Subject: For All Nails #51f: Victoria's Secret (Part 6)
5 April 1973
"The latest estimates indicate about two hundred and thirty
dead, sir," said Patrick Garrigan. "I suspect the final
tally will be somewhere near that - the missing are turning
up as fast as they're finding new bodies."
"At least they aren't making them any more," replied
Ambassador the Honourable John Gilmore. "Do you know if any
of them were ours?"
"Two," the aide responded. "Maija-Liisa Kantonen, a New Day
worker out in Masai country, and Thomas Vanderweghe, a
student on holiday."
"Any idea how they got there?"
"We're still not entirely sure, Ambassador," said Garrigan.
"From what I've been told, Miss Kantonen liked political
meetings almost as much as she liked crop rotation, and she
made some friends in the VNC. I think it's likely she had a
young man there, possibly more than one."
The ambassador nodded. Garrigan had an uncanny way of
finding things out; it was one of the things that made him
worth having. He was a former New Day man himself, and
still dreadfully crass, but such was the norm in the foreign
service these days, and Garrigan was at least good at his
job. It didn't hurt that he was black, either; it gave him
a level of trust with three quarters of Victoria's
population that the rest of the embassy staff didn't have.
"Vanderweghe... is a little harder to explain," Garrigan
continued. "It seems he was marching with the Goldies."
"On the government's side?" Gilmore asked.
"I'm not sure we can really call it that, Ambassador. The
Goldies were certainly marching against Mrs. Madoka, but I
wouldn't call them 'pro-government' at this point. I think
it's more likely that they were organized by the
"Whatever," said Gilmore, dismissing the origins of the
counter-demonstration as moot. "How did Vanderweghe get
mixed up with them?"
"It's the other thing a New Day stint will do to you,"
Garrigan said, scarcely concealing his disapproval.
"Sometimes you get your fill of the ingratitude of the poor
oppressed, and decide that the oppressors might be better
company." He shook his head, remembering his time in France
a decade before. "Sometimes they are."
"It will still be difficult to explain at home."
"No doubt," the aide said. "Have you decided on a response?"
"I think so," answered Gilmore. "We regret the death of so
many, and deplore the use of violence to settle political
Garrigan came as close to shouting as Gilmore had ever seen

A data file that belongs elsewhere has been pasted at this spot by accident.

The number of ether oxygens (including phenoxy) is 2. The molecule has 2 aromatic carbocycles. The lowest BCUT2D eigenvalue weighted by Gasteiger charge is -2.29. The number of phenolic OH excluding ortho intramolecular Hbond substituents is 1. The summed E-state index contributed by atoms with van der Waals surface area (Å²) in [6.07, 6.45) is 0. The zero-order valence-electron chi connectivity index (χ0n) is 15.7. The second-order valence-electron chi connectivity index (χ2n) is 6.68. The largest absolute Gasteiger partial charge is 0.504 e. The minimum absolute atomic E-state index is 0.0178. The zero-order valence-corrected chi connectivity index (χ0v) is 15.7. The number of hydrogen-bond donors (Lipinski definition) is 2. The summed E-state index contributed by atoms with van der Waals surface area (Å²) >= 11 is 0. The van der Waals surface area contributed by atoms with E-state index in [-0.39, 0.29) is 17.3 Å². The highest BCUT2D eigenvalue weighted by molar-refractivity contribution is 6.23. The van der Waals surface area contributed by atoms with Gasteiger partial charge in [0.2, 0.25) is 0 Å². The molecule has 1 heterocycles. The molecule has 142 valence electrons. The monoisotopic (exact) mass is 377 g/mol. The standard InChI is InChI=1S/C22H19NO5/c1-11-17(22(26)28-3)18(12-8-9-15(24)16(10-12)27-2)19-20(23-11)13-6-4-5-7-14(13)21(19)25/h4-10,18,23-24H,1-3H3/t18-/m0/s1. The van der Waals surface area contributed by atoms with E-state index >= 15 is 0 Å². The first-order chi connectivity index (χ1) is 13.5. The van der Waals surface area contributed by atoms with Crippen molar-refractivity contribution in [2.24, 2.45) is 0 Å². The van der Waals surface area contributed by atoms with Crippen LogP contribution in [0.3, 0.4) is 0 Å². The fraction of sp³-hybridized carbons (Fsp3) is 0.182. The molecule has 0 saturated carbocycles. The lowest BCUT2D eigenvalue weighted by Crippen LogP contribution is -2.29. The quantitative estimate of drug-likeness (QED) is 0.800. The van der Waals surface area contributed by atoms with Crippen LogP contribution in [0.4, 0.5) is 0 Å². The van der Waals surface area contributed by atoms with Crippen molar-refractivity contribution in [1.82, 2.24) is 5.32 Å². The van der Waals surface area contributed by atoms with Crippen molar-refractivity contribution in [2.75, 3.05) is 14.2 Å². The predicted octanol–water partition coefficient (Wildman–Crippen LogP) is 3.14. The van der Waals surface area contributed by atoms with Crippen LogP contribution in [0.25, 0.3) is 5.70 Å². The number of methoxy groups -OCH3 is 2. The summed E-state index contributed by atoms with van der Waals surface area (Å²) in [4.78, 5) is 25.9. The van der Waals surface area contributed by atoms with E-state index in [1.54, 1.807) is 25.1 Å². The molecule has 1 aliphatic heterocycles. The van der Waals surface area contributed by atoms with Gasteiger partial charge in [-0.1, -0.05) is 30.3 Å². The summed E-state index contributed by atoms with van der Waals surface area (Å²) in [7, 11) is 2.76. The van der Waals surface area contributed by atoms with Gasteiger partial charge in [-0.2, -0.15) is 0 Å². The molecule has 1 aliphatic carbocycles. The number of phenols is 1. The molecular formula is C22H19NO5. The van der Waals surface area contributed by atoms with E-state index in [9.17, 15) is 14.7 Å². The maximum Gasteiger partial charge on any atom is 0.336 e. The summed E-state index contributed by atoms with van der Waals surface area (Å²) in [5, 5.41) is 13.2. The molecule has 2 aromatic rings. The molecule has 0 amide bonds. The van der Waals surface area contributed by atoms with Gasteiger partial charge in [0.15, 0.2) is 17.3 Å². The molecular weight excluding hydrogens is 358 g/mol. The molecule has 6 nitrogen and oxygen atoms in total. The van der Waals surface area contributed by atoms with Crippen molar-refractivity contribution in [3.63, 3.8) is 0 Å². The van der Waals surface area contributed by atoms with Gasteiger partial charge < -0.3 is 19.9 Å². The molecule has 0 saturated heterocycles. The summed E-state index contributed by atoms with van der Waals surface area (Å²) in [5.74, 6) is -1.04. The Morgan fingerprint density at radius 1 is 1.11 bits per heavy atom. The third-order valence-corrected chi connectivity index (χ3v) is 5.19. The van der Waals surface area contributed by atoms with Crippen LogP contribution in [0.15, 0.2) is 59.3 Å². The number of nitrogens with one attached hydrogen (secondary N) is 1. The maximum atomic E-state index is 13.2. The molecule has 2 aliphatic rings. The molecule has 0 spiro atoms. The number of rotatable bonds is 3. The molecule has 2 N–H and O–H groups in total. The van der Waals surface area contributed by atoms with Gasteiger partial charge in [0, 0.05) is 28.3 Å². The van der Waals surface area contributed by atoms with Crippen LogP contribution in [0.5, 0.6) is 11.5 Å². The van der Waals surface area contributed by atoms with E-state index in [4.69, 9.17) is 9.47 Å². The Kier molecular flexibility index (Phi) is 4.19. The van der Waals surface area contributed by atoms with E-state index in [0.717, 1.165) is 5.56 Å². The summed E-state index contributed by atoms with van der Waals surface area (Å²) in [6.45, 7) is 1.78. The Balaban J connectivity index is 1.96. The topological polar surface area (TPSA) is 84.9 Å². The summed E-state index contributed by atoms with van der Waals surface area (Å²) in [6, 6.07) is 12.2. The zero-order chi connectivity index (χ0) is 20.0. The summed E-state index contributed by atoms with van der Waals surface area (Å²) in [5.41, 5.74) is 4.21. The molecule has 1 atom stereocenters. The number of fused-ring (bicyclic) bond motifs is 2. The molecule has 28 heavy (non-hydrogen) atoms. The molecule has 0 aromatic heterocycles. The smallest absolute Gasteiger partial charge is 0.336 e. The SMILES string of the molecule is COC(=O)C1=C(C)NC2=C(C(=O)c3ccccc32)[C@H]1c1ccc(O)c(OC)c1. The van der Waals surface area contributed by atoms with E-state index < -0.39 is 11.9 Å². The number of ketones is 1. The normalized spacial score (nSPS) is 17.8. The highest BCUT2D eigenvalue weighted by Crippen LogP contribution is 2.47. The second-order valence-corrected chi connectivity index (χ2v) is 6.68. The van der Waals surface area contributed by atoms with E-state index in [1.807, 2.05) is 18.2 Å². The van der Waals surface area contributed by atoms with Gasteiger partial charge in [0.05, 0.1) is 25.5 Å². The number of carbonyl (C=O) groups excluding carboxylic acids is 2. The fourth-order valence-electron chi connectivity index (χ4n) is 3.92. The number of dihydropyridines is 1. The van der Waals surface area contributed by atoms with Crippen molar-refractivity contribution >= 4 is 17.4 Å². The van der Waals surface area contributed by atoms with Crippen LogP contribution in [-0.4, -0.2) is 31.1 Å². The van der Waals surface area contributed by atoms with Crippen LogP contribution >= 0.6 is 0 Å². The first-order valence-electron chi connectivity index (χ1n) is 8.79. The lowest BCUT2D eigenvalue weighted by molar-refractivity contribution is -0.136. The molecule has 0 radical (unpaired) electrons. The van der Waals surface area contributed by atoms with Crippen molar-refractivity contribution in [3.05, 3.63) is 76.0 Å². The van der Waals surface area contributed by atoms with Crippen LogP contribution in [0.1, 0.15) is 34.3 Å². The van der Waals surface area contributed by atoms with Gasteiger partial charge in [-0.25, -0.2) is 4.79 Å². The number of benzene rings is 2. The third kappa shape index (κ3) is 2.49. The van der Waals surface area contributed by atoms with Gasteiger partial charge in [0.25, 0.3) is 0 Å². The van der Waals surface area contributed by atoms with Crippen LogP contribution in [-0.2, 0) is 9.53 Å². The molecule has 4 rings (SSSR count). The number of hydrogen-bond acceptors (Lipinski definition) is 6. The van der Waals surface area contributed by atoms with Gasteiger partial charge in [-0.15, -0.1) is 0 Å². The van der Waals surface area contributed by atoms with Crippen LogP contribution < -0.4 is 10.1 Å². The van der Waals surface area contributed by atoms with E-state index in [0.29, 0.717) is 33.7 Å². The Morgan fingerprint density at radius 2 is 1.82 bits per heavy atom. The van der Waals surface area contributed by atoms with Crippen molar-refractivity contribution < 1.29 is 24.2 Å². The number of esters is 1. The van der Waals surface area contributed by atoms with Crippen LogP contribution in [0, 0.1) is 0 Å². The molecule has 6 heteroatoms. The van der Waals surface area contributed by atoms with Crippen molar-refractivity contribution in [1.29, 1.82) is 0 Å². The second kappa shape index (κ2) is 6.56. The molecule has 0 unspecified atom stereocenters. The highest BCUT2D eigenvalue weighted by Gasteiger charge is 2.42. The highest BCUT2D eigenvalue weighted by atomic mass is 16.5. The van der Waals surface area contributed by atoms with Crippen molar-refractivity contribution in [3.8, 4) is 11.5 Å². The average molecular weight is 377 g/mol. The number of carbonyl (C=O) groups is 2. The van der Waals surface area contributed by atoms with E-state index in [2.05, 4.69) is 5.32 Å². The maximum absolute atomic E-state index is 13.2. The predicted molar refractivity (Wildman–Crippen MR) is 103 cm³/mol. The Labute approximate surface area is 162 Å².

him, but brought himself under control. "You'll deplore the
_violence_?" he asked. "What about deploring the people who
shot two hundred of their fellow men dead?"
"Calm down, Garrigan," said the Honourable John. "I can
hardly take too strong a stand when I haven't heard from
Burgoyne yet - and there are the Germans to think about."
"The Germans?" repeated Garrigan.
"The Victorians have been the Germans' bastards since the
war, but there's no love lost between them, and there's been
a great deal of friction lately over the Madoka case. I've
spoken to Carrington over at the British embassy, and he
thinks there's a real chance that Patten might come over to
our side - but not if we press him too hard in public."
Garrigan nodded. What Carrington had said was likely to be
true; the British had better sources of information in
Victoria than even he did. That didn't make him like it
"Another lesson in reality, is it?"
Ambassador Gilmore clapped a hand on his aide's shoulder.
"I know how you feel, Garrigan," he said. "If it's any
consolation, I don't care for it either. And you can rest
assured that I'll have more to say in private..."
6 April 1973
"We should charge the bitch with murder," Harry Keller said.
"Murder?" asked John Amalfi incredulously. "On what bloody
"Thirty thousand niggers marched up Victoria Avenue carrying
signs with her name on them," Keller replied. "Now two
policemen are dead. She's a sodding accomplice."
"As I said, Harry, what bloody evidence?" said Amalfi. "If
you're going to go to trial with this, you'd better have
some proof that she was behind it all, and so far we've got
"John's right, Harry," added Richard Patten. "The VNC
might have organized the march _for_ the Madoka woman, but
it doesn't look as if she had any part in planning it.
Damn it, she wasn't even there - and that's even without
having to prove who started the fight."
"Some nigger threw a bottle, didn't he?" asked Charles
"That's the official story," sighed Amalfi. "What happened
was that some of Harry's bloody police panicked. And don't
think that anyone's fooled - I've been very busy taking
calls from Embassy Row the past two days, and they haven't
been at all complimentary."
"How are they _my_ police?" asked the leader of the
Conservative Party. "Pierre is Home Secretary..."
"And he asks your permission to piss," interrupted Amalfi.
"Believe me, I have my suspicions about who organized that
counter-march, and who told the police not to keep both
sides apart. Those policemen's blood isn't on Victoria
Madoka's hands - it's on..."